"The fight against corruption is one of Switzerland's priorities," noted Mr Burkhalter, who also met Nigeria's Minister of Foreign Affairs, Geoffrey Onyeama, and Vice President Yemi Osimbajo. After signing the letter of intent, Mr Burkhalter declared that this document confirmed the principle of returning stolen assets monitored by the World Bank. This monitoring is a legal requirement to ensure that the funds can indeed be returned to Nigeria and used, as set out in the agreement, to support social programmes to assist the people of Nigeria. Mr Burkhalter also noted that Switzerland is the first country to have returned a portion of Abacha's illicitly acquired assets. Ten years ago, Switzerland returned approximately USD 720 million to Nigeria.
Switzerland also intends to strengthen its trade ties with Nigeria, which is Africa's leading economic power. On Tuesday evening, Mr Burkhalter will open a consulate general in Lagos, Nigeria's economic capital. This consulate, which meets a long-standing demand by the export sector, will benefit Swiss companies wishing to set up offices or expand operations in Nigeria and is also in keeping with Nigeria's policy goal of encouraging job creation.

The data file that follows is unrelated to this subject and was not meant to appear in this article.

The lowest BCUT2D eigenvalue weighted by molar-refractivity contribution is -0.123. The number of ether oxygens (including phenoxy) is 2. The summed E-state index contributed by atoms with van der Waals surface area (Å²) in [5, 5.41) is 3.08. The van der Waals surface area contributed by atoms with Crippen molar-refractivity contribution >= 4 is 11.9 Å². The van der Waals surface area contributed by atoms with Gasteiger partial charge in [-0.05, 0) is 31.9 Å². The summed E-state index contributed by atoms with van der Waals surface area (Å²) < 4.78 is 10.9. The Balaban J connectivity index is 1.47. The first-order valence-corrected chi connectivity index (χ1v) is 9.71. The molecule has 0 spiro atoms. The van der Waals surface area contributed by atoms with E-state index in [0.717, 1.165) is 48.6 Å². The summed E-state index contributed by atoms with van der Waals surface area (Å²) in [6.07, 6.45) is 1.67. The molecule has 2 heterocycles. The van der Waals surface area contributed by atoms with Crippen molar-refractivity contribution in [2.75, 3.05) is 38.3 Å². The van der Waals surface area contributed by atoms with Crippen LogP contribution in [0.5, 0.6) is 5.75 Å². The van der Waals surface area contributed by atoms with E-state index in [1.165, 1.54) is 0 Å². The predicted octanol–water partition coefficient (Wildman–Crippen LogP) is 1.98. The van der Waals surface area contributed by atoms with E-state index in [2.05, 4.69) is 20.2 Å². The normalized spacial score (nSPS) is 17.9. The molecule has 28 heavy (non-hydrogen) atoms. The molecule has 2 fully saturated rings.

Mr Burkhalter and Mr Onyeama also signed a memorandum of understanding governing relations between the two countries, which will now hold regular talks on political, human rights and migration-related issues. The two ministers also discussed the region's security policy. Switzerland supports humanitarian efforts to help some two million people displaced by terrorist groups in the north of the country.
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